About Tarangire National Park
Size: 2,850 sq km (1,096 sq miles)
Location: 118 km (75 miles) southwest of Arusha
Getting there: Easy drive there from Arusha or Lake Manyara following a surfaced road to within 7 km (4 miles) of the main entrance gate, you can continue on to Ngorongoro Crater and the Serengeti. Charter flights from Arusha and the Serengeti.
What to do
Guided walking safaris, wildlife game viewing safaris, day trips to Maasai and Barabaig villages and to hundreds of ancient rock paintings in the vicinity of Kolo on the Dodoma Road.
Tarangire has the second-highest concentration of wildlife of any Tanzanian National Park after the Serengeti.
During the rainy season it reports the largest concentration of elephants (around 5,000) in the world, and is also an excellent time to find various interesting animals including Coke’s hartebeest, klipspringers, and even fringe-eared oryx.
However, many of the ungulates that prefer short grass have left with the onset of the rains either towards lake Manyara and further or into the Southern Maasai steppe, so don’t expect to see many zebras, wildebeest, or Thompson’s gazelles, unless you are here in the dry season between July and November.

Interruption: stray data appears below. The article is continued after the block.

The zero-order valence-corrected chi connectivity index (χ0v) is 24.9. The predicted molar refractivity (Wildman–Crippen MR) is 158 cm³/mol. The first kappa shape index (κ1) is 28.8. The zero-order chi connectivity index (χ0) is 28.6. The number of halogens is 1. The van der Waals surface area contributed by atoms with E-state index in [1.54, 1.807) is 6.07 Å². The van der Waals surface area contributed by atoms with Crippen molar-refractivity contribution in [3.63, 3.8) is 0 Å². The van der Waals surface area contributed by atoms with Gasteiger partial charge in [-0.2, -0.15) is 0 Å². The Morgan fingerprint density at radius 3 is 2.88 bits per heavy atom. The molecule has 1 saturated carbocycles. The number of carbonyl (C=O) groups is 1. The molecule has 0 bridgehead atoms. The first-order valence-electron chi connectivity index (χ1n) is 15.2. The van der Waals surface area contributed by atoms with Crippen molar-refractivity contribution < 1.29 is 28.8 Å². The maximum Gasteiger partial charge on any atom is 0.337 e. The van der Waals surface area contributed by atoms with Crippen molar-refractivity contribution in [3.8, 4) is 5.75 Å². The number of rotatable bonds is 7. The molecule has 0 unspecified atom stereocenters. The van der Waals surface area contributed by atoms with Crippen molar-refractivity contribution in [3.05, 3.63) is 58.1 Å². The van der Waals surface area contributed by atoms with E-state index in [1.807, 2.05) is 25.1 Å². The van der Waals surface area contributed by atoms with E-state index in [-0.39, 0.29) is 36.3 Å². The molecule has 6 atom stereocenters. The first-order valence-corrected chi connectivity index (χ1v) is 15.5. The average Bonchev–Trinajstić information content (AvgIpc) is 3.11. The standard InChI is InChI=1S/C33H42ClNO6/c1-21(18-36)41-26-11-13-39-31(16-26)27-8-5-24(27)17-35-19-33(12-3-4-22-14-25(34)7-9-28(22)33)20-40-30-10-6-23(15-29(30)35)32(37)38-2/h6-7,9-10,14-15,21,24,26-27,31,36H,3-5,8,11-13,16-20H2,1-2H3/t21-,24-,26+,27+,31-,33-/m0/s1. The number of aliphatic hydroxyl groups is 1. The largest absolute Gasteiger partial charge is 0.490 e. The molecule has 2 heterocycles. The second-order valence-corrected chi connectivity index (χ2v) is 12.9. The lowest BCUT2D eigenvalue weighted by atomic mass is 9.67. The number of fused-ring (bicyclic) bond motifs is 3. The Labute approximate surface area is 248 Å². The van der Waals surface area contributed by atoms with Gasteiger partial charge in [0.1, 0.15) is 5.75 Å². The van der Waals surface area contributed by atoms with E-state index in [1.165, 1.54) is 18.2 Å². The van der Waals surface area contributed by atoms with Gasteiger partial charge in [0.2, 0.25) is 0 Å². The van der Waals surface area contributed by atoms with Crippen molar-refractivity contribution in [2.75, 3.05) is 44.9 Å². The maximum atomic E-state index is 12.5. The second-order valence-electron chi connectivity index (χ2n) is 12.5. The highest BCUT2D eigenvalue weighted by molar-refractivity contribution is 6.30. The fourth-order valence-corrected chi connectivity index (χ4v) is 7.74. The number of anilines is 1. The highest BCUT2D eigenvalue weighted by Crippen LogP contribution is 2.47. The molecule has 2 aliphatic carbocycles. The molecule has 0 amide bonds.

Tarangire also has more than 700 resident lions. If you find yourself lucky, you may see some of the leopards and cheetahs that reside here all year round as well. They subsist on the large herds of zebra, wildebeest, giraffe, buffalo, and other herbivore making this there home in the dry season. Four hundred and fifty species of birds make this a birdwatching paradise.
The park offers new and unique scenery with rocky cliffs, hills, acacia savannah and woodland, combretum bush, and swamps, and of course, the beautiful Tarangire River, which flows all year.
Tarangire is also the best place to see the instinctively recognizable baobab tree, one of the symbols of Africa. There is nothing that compares to these magnificent natural structures that can reach up to 30 meters high with some having trunks that measure 11-meters in diameter. Some are even now said to have reached the ripe old age of 1,000 years.